It was perhaps inevitable that some sour grapes would add a slightly unpleasant flavor to the otherwise happily intoxicating story of Linsanity. Mayweather's remarks recall Isiah Thomas's assessment that if Larry Bird were black, he would have been regarded as "just another good guy". Bird himself did race relations in basketball no favors sometime later by saying that he didn't really care who guarded him, as long as that person wasn't white, since it disrespected his game. In other words, Bird was applying precisely the same logic of Thomas and Mayweather to the game of basketball. Race mattered, Martin Luther King Jr. be damned.

Of course, Mayweather's right about Lin: his vertical rise to fame and his widespread adoration is due in part to his being Chinese. And it's also true that black players haven't received the same level of praise. Hoops fanatics have been excited about the rookie phenom Kyrie Irving of the Cleveland Cavaliers, an unexpected bright spot in what has otherwise been a terrible draft class...and few casual fans are aware of this, and nowhere near the number who have heard Jeremy Lin's name. (Irving was a #1 draft pick, however, while Lin was a bench rider just intriguing enough to maintain the interests of a few teams, so the comparison isn't completely equivalent.)

Still, had Irving been a white kid, or even an Asian kid, it's safe to say that the story probably would have had wider circulation. But what's more telling is that Mayweather uses this fact to effectively sneer at Lin's accomplishments rather than celebrate them. Indeed, one could easily conclude that by being a Chinese American, Lin was himself the victim of a system that couldn't picture a guy looking like him--that is, someone Asian--as a point guard of an NBA team. Had he been black, maybe he would have had an easier chance of finding his way onto a roster. For it is obvious that he can play basketball, and play it well. This to me seems the crucial bit that Floyd Mayweather missed.

Several years ago, the sports journalist Jim Gray was engaged in a routine interview with Shaquille O'Neal about the Lakers' season during the finals in which they were about to be upended by a ferociously tough Detroit Pistons team. When asked to summarize the season in a word, O'Neal thoughtfully responded, "enigmatic". Gray, who apparently was flummoxed by the concept of a seven-foot black man displaying eloquence, then asked Shaq to spell it. Which, puckish grin on his face, The Big Aristotle proceeded to do. He would have been forgiven for crushing Gray to a pulp. (The Billy Rubin Blog staff, which had always regarded Shaq's career as a disappointment, became a fan of Shaq as a public figure, and remains one to this day.)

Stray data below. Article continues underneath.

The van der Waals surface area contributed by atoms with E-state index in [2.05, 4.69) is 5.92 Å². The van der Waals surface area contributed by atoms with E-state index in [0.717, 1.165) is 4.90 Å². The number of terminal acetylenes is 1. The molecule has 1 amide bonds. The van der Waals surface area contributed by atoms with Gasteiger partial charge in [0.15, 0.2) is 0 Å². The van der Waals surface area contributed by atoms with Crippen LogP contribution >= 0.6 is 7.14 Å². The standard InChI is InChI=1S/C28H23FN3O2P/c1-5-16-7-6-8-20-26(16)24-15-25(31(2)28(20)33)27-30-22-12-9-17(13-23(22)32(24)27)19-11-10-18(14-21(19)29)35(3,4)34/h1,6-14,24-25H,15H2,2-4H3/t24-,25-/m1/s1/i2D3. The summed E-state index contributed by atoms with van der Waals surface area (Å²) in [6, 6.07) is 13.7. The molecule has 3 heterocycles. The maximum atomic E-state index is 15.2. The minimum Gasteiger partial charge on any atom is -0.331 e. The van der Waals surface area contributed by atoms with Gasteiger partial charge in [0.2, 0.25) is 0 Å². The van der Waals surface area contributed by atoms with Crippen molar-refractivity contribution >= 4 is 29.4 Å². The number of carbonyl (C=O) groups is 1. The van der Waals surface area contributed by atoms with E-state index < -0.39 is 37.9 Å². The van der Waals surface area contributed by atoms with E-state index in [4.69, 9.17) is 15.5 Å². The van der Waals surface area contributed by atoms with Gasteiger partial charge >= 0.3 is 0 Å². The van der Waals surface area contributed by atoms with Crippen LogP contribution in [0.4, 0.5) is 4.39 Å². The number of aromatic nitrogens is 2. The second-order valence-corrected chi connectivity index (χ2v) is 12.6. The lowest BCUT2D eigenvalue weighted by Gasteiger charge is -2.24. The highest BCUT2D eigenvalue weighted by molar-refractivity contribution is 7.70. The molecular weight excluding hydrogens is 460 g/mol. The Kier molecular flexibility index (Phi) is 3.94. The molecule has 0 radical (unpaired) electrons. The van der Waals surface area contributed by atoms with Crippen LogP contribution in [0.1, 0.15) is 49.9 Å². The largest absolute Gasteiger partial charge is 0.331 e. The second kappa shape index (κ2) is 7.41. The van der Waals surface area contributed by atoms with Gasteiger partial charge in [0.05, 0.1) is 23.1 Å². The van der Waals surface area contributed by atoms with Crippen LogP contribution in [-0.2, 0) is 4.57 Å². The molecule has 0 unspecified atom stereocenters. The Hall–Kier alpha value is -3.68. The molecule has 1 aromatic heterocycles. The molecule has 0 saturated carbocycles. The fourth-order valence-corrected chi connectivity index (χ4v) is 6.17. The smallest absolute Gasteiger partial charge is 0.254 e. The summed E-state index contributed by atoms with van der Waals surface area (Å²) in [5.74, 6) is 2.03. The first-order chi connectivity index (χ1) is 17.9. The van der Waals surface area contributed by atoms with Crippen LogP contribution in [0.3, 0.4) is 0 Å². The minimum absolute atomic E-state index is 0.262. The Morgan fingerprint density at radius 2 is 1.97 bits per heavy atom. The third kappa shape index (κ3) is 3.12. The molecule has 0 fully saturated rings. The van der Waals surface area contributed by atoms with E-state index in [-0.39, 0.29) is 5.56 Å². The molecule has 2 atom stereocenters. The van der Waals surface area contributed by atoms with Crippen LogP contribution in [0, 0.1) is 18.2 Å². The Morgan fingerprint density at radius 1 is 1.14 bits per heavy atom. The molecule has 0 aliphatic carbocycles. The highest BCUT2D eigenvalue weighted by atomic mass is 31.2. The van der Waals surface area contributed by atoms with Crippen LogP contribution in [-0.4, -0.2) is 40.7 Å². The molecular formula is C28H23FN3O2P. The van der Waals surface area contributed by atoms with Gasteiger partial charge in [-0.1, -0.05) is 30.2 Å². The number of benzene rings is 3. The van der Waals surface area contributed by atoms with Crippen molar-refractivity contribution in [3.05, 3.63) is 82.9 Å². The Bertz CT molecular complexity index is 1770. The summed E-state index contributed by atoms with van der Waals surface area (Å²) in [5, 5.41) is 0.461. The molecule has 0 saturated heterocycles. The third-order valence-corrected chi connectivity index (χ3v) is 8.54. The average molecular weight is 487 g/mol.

These are but a few examples of people making highly unfortunate judgements based almost exclusively on the complexion of one's skin, and the NBA is chock full of many more. But there is something perverse about boiling down Jeremy Lin's day in the sun to his facial features when the most important features are the points and assists he puts up each night, and whether those stats are accompanied by a W in the box score. Jeremy Lin's game will succeed in the long term if he keeps putting up those numbers--and it won't in the long run if he keeps posting such an appalling number of turnovers. (A good analysis of his actual game in addition to meditations on his race can be found here.)  For his sake and ours, we at the Rubin Blog hope that he'll continue to be judged not by the color of his skin, but the content of his basketball character.

Friday, February 3, 2012

Komen Update: Now It's Stem Cells